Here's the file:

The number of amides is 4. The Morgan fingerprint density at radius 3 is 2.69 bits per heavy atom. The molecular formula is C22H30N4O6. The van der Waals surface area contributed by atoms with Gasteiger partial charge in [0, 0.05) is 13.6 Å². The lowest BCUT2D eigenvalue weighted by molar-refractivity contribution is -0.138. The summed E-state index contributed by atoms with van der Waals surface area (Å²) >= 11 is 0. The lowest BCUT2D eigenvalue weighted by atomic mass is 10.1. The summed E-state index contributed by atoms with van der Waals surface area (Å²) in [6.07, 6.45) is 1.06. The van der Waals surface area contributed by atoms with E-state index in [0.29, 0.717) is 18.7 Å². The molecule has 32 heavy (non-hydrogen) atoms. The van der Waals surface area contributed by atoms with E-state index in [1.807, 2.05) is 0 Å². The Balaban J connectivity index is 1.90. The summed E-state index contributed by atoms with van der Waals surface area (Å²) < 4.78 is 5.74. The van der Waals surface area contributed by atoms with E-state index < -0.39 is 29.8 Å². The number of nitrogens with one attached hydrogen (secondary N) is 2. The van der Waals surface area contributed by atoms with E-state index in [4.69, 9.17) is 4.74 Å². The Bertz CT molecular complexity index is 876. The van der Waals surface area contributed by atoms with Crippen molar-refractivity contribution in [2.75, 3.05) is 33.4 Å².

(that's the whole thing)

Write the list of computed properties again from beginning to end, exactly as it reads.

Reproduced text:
The number of amides is 4. The Morgan fingerprint density at radius 3 is 2.69 bits per heavy atom. The molecular formula is C22H30N4O6. The van der Waals surface area contributed by atoms with Gasteiger partial charge in [0, 0.05) is 13.6 Å². The lowest BCUT2D eigenvalue weighted by molar-refractivity contribution is -0.138. The summed E-state index contributed by atoms with van der Waals surface area (Å²) >= 11 is 0. The lowest BCUT2D eigenvalue weighted by atomic mass is 10.1. The summed E-state index contributed by atoms with van der Waals surface area (Å²) in [6.07, 6.45) is 1.06. The van der Waals surface area contributed by atoms with E-state index in [0.29, 0.717) is 18.7 Å². The molecule has 32 heavy (non-hydrogen) atoms. The van der Waals surface area contributed by atoms with E-state index in [1.807, 2.05) is 0 Å². The Balaban J connectivity index is 1.90. The summed E-state index contributed by atoms with van der Waals surface area (Å²) < 4.78 is 5.74. The van der Waals surface area contributed by atoms with E-state index < -0.39 is 29.8 Å². The number of nitrogens with one attached hydrogen (secondary N) is 2. The van der Waals surface area contributed by atoms with E-state index in [4.69, 9.17) is 4.74 Å². The Bertz CT molecular complexity index is 876. The van der Waals surface area contributed by atoms with Crippen molar-refractivity contribution in [2.75, 3.05) is 33.4 Å².